As the winter wanes and Purim draws near, my family begins to hear comments wherever we go:
“So what are the Raczkowskis dressing up like this year?” or “Can’t wait to see what the Raczkowskis come up with this Purim….”
Most people have the one Yom Tov that they especially love or identify with. Mine has become Purim. To explain how this came to be, I have to take you back to the beginning. So make yourself comfortable and listen to the whole megillah.
A Child Grows in Brooklyn
The Purim today and the Purim of my childhood years are two different species. When I was growing up, back in the ’80s, Purim in our home was simple. There was no “theme” to my mother’s shalach manos. And they could hardly be termed “elegant.” Rather, we children helped fill cupcake holders with a piece of cake, an orange, a box of raisins and a small grape juice bottle, all arranged on a plain paper plate. We inserted the plates into gallon plastic bags and sealed them with twist ties.
Since we lived in Brooklyn, where you don’t have to own a car, we walked to friends and neighbors to deliver the shalach manos and received some change – sometimes even a half-dollar coin – for our efforts. The block was filled with other little kids in ragtag costumes doing the same thing. When we returned home, we would recycle some of the shalach manos we received to make others for the people whose gifts we had not anticipated.
I was vaguely aware that there was such a thing as fancy shalach manos. On our block, a mix of Ashkenazi and Sefardi families, I remember the big wrapped packages the Sefardim delivered: towering baskets of goodies wrapped in cellophane. How elaborate and beautiful they looked.
Our costumes were also simple, mostly homemade. And I am quite sure my mother would have been very puzzled if anyone had suggested dressing up her babies. A few Purim costumes stick in my head. In 1983, we went to G & Sons, and both my brother and I picked out a few accessories for the clown costumes we were planning. I bought a pair of Groucho Marx glasses to go with a baseball cap, and my brother bought a clown half-mask that had glasses attached and fuzzy orange hair; the finishing touch was a bowtie that squirted water. The rest of our costumes consisted of my father’s big button-down shirts stuffed with pillows.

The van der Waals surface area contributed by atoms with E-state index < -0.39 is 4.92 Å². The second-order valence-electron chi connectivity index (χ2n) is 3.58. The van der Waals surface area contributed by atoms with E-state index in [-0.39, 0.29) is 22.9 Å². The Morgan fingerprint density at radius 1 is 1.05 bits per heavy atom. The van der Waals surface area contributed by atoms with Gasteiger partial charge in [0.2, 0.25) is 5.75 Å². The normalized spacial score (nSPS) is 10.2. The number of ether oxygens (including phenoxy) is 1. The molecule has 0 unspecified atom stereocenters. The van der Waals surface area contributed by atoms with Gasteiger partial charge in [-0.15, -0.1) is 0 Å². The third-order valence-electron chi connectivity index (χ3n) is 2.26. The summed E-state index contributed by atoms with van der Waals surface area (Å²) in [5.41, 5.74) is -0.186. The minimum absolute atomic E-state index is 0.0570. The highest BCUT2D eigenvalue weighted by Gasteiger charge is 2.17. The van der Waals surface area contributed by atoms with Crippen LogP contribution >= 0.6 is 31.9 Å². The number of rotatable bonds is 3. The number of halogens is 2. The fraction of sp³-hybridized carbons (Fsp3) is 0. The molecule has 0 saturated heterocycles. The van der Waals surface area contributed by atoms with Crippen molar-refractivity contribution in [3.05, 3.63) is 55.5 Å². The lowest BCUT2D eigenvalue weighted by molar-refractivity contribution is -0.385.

In 1986, we were plumbers, wearing backwards baseball caps and logos we cut out of construction paper, and we walked around with a plunger. In 1987, I was a cowgirl and my brother was a punk. My mother wouldn’t let him dye his hair, so he sprinkled baby powder on it and spiked it up around his kipa. The getup was complete with a denim jacket and a Mrs. Potato Head earring in one of his ears.
My little brother was ET, that year, a bought costume that came with a plastic ET mask. All the other children also wore simple, homemade creations, and looking back, I remember how much fun we had and how our neighbors loved how cute we looked.
As the day went on, it was time for the Purim seuda. It was at home, just our family, with good but simple food, along with divrei Torah and family time.
As I became a teenager, I no longer dressed up, and Purim became just another Yom Tov. And when I was in college I would go hear the Megillah early, leave for school, and then deliver my few shalach manos and come home for the seuda.
My Purim About-Face
I was dating my husband-to-be, in 1996, and we were chatting about Purim. I must have come across as a real Purim-pooper, as I explained that I was not really doing much: just going to the Megillah, and then heading to college. Zvi told me about the balloon pump he was buying and how he was going to blow up balloons for his friends’ kids as he delivered shalach manos. He would end up at his cousin’s house for the Purim seuda along with a bunch of his chaveirim from his Providence yeshiva chevra. Zvi’s Purim plans sounded way better than mine, and that year was the last year I was a Purim-pooper.
We got married in August 1996. During the wedding, when I was brought over to the chassan’s side, a clown came out dancing and jumping around. Zvi and I were laughing hysterically, with no clue as to who it was, until my husband looked at me and said, “That’s my shirt that your brother borrowed the other day.” I said, “Oh my gosh, I can’t believe it.” It was my brother! He was wearing my husband’s very large blue button-down shirt filled with two or three pillows – and the clown mask from 1983! Even my mother didn’t realize it was my brother until he took out his jump rope and started jumping.
On Purim 1997, our plans were to make some simple but elegant shalach manos. I bought pretty plates and colored cellophane, and I baked some kugels and cakes. We acquired a balloon pump so that Zvi could blow up balloons for the little kids. We planned to join the Providence chevra’s Purim seuda, where I would be contributing the salads.